And that makes sense if bREF is mostly IP and R/G based -- after tonight's start, Scherzer has more more innings (by about 3%) and nearly identical R/9IP -- 2.82 for Gio and 2.83 for Scherzer.
   17. Ivo Shandor Posted: September 25, 2017 at 01:38 AM (#5537896)
b-r gives a table for Astros' PFs over time. Because of the moving average, when changes occur can be harder to detect. For example, from 2002 to 2003, the PF goes down 3 points. However, the single-year PF was down only 1 point from the year before. The "drop" in 2003 is due to a big drop in 2004 to a 99 single-year PF. But it continued to play at about the same level. Similarly in 2015, it continued to play like an average park and it's the 2016 change that creates the "drop" in the multi-year PF for 2015.

Before 2016, the Astros installed new, brighter lighting that led to many complaints from batters that it made it too difficult to see the ball. This is almost certainly the reason for the big dropoff in park factor between 2015 and 2016.

   18. Bote Man Posted: September 25, 2017 at 03:19 AM (#5537899)
Does that mean that batters could see the ball perfectly if they turned the lights off?
   19. You Know Nothing JT Snow (YR) Posted: September 25, 2017 at 07:22 AM (#5537909)

Altuve: 7.2 WAR (Fangraphs), 8.2 (BB-Ref)
Judge: 7.0 WAR (Fangraphs), 7.1 (BB-Ref)

"obvious"


Back to your mom's basement, Poindexter.
   20. Cooper Nielson Posted: September 25, 2017 at 12:28 PM (#5538281)
However, it looks like ESPN's WAR number (which comes from BB-Ref) has not been updated to reflect Scherzer's last start. They will probably update it tomorrow, and I suspect Scherzer will move slightly ahead in WAR.

Yes indeed, now it's Scherzer 6.9, Gio 6.8.
Is it odd that Gio's WAR went down by 0.1 despite not throwing a pitch (it was 6.9 yesterday)? Or is that normal due to ongoing adjustments in league/team averages?
   21. Lest we forget Posted: September 25, 2017 at 12:39 PM (#5538308)
By season's end, OPS, OBP and SA will likely have a new leader, Mike Trout.
   22. villageidiom Posted: September 25, 2017 at 01:14 PM (#5538372)
But, back to the topic at hand, I see no reason why a Keebler elf shouldn't win the MVP if he's deserving. But I have no strong opinions on these awards anyway.
Fudge Stripes™ over pinstripes.
   23. Blastin Posted: September 25, 2017 at 01:56 PM (#5538445)
Judge just tied McGwire's record at 49.

You know, considering he was icing his shoulder in August, the man might have just been.... injured.
   24. snapper (history's 42nd greatest monster) Posted: September 25, 2017 at 02:00 PM (#5538454)

You know, considering he was icing his shoulder in August, the man might have just been.... injured.


Very plausible, but then you have to ask WTF the Yankees kept running him out there.
   25. Blastin Posted: September 25, 2017 at 02:03 PM (#5538455)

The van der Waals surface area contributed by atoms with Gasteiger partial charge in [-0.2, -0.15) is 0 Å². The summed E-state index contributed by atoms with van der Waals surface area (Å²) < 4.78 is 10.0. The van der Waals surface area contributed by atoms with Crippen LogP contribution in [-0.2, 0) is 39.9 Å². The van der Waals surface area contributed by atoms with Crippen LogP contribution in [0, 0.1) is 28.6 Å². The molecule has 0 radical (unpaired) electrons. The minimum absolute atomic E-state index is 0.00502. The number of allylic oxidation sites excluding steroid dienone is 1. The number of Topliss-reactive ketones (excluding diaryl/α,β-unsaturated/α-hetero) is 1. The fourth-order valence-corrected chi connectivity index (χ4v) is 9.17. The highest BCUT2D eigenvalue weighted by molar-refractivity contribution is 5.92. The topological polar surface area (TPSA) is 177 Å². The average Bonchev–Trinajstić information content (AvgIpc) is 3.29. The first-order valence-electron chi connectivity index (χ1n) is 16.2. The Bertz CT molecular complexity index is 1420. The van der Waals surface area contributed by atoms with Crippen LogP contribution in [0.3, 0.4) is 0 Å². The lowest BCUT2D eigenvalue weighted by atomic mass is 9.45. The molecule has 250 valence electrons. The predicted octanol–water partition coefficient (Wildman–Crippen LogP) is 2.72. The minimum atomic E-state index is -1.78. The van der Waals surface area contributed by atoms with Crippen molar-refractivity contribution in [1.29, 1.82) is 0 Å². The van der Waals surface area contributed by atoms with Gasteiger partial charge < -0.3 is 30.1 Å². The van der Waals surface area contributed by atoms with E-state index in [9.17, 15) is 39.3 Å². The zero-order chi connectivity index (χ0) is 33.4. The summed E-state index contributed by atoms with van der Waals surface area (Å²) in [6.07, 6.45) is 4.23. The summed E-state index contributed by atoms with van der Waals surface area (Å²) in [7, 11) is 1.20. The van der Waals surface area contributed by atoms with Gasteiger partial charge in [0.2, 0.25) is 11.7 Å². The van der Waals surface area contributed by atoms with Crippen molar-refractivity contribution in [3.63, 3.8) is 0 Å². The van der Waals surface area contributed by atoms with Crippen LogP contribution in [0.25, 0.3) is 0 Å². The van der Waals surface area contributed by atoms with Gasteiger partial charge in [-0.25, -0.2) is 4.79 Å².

Very plausible, but then you have to ask WTF the Yankees kept running him out there.


I don't know. But it seems he recovered after only getting a few days off (late august?). It's just... why not do that sooner, since if banged up it clearly wasn't serious.
   26. ERROR---Jolly Old St. Nick Posted: September 25, 2017 at 02:07 PM (#5538464)
Judge attributes his revival to better plate discipline. Sometimes the simplest explanations are the best.
   27. Pat Rapper's Delight (as quoted on MLB Network) Posted: September 25, 2017 at 02:08 PM (#5538466)
Judge just tied McGwire's record at 49.

And we know McGwire was taking steroids, therefore....
   28. Ithaca2323 Posted: September 25, 2017 at 02:12 PM (#5538469)
Depending on the WAR gap, I could see Judge pulling it out if he winds up with something like 54/55 home runs, especially since it can counteract the "he faded down the stretch" narrative.
   29. rconn23 Posted: September 25, 2017 at 02:21 PM (#5538485)
Looks like Judge will break the record. I was hoping that HR that was wrongly called a triple wouldn't come back to bite him.
   30. The Yankee Clapper Posted: September 25, 2017 at 02:21 PM (#5538486)
Judge just tied McGwire's record at 49.

Judge getting 50 HRs, or more, might tip a few MVP votes, too. Big, round, impressive number. It might come down to whether some voters think that the Astros would have won their Division even without Altuve, but Judge made the difference in the Yankees making the playoffs. Part of the perennial debate over what "valuable" means in the MVP context.
   31. snapper (history's 42nd greatest monster) Posted: September 25, 2017 at 02:39 PM (#5538506)
Judge getting 50 HRs, or more, might tip a few MVP votes, too. Big, round, impressive number. It might come down to whether some voters think that the Astros would have won their Division even without Altuve, but Judge made the difference in the Yankees making the playoffs. Part of the perennial debate over what "valuable" means in the MVP context.

Looking like a battle of the traditional stats. The guys are really close on WAR, so do the writers prefer .350 Avg., 200 H, and 30 SB or 50 HR, 125 R and 110 RBI.
   32. Misirlou doesn't live in the restaurant Posted: September 25, 2017 at 02:46 PM (#5538512)
It might come down to whether some voters think that the Astros would have won their Division even without Altuve, but Judge made the difference in the Yankees making the playoffs.


The Yankees lead the second WC runner up by 9 games. Judge was not a 9 game difference maker.
   33. Blastin Posted: September 25, 2017 at 02:47 PM (#5538513)
prefer .350 Avg., 200 H, and 30 SB or 50 HR, 125 R and 110 RBI.